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Morphology   Facultatively anaerobic, gram-positive, rod-shaped coccobacillus, typically measuring 0.5 to 2μm long and 0.5μm in diameter.

Listeriosis, meningitis, febrile gastroenteritis, can lead to fetal complications during pregnancy; and circling disease in animals.


Yes, through consumption of contaminated animal and vegetable products, and direct contact of infected animal tissues.

Health Hazards
Host Range Mammals, fish, birds, crustaceans, and insects. Pregnant women, the elderly, immunocompromised, fetuses, and neonates are the most at risk for listeriosis.
Modes of Transmission  Ingestion of contaminated food, direct contact with contaminated soil, and transmission from the mother to fetus during birth. Infected mothers may shed for 7- 10 days after delivery.
Signs and Symptoms  Symptoms of listeriosis include fever, muscle ache, nausea, and diarrhea may occur. Infection may spread to the nervous system causing meningitis. Endocarditis, septicemia, and disseminated granulomatous may occur in infected adults. Pregnant women may experience only a mild, flu-like illness. However, infections during pregnancy can lead to abortion, stillbirth, premature delivery, or infection of the newborn.
Infectious Dose unknown
Incubation Period  From 3-70 days. Median incubation period is 21 days.
Medical Precautions/Treatment
Prophylaxis None available
Vaccines None available
Treatment Antibiotic therapy (penicillin or ampicillin alone or with aminoglycosides). Resistant to cephalosporins.
Surveillance Monitor for symptoms. Test feces, CFS, or blood.
MSU Requirements  Report any exposures
Laboratory Hazards
Laboratory Acquired Infections (LAIs) There have only been 2 reported LAIs. Pregnant women should take special caution to avoid contact with infected material.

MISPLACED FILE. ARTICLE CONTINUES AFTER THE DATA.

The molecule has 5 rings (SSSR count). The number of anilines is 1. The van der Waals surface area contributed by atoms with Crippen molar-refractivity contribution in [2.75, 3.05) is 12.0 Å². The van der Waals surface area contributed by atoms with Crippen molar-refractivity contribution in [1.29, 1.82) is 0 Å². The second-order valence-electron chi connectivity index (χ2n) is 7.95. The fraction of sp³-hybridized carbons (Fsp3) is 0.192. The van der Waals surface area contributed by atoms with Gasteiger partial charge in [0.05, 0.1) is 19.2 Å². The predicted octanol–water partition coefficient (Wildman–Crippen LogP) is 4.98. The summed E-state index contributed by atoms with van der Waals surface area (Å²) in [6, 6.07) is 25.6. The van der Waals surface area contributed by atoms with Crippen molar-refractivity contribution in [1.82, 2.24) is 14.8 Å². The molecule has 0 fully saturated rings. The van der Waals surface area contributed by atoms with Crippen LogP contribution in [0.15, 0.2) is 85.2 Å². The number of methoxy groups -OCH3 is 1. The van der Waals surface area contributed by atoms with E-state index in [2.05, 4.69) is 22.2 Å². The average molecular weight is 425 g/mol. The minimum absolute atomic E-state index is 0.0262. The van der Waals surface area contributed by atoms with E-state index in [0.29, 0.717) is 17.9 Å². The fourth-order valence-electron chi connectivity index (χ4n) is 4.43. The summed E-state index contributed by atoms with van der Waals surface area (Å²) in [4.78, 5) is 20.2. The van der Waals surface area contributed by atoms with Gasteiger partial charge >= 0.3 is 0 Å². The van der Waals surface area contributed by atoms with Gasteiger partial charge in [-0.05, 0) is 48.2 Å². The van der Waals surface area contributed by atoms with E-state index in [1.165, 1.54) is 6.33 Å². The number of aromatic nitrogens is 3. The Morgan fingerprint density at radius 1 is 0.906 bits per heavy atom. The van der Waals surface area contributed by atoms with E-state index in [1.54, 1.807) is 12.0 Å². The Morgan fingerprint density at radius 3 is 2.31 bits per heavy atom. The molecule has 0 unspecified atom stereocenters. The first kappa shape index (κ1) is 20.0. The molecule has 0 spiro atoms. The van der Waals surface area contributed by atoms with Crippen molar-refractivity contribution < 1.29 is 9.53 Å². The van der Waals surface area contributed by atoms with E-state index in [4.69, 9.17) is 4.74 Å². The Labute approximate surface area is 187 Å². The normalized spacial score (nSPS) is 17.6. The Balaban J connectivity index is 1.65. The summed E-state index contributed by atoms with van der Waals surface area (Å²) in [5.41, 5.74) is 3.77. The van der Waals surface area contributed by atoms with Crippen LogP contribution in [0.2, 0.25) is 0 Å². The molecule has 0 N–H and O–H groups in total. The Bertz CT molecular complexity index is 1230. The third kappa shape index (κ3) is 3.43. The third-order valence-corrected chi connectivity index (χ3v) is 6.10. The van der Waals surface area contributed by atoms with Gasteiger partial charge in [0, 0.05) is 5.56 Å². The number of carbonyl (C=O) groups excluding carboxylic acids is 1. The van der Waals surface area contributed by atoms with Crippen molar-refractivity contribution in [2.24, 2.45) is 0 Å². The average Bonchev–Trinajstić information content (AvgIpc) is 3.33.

Sources Cerebrospinal fluid, blood, placental/fetal tissue, genital track secretions, amniotic fluid, and infected animals. Cultures, frozen stocks, other samples described in IBC protocol.
Supplemental References
Canadian MSDS:
NIH Guidelines
Risk Group & Containment Requirements
Risk Group 2

Agents that are associated with human disease which is rarely serious and for which preventive or therapeutic interventions are often available.

For all procedures involving suspected or known infectious specimen or cultures.
For all procedures utilizing infected animals.
Spill Procedures
Notify others working in the lab. Remove PPE and don new PPE. Cover area of the spill with absorbent material and add fresh 1:10 bleach:water. Allow 20 munutes (or as directed) of contact time. After 20 minutes, cleanup and dispose of materials.
  • Immediately notify all personnel in the lab and clear all personnel from the area. Remove any contaminated PPE/clothing and leave the lab. 
  • Secure the area by locking doors, posting signage and guarding the area to keep people out of the space. 
For assistance, contact MSU's Biosafety Officer (406-994-6733) or Safety and Risk Management (406-994-2711).
Exposure Procedures
Mucous membrane
Flush eyes, mouth, or nose for 5 minutes at eyewash station.
Other Exposures
Wash area with soap and water for 5 minutes.
Immediately report incident to supervisor, complete a First Report of Injury form, and submit to Safety and Risk Management.
Medical Follow-up
During business hours: Bridger Occupational Health 3406 Laramie Drive. Weekdays 8am -6pm.  Weekends 9am-5pm
After business hours: Bozeman Deaconess Hospital Emergency Room 915 Highland Blvd Bozeman, MT
Disinfection Susceptible to 1:10 bleach:water, 70 % ethanol and glutaraldehyde.
Inactivation Inactivated by moist heat (15 minutes at 121° C), dry heat (1 hour at 160-170° C), short wave UV, and gamma irradiation.
Survival Outside Host Able to survive outside of hosts (water, soil, food, feces). Capable of growing at low temperatures (-4 to 0-0.1° C)
Personal Protective Equipment (PPE)
Minimum PPE Requirements
Lab coat, disposable gloves, safety glasses, closed toed shoes, long pants
Additional Precautions
Additioanl PPE may be required depending on lab specific SOPs and IBC Protocol.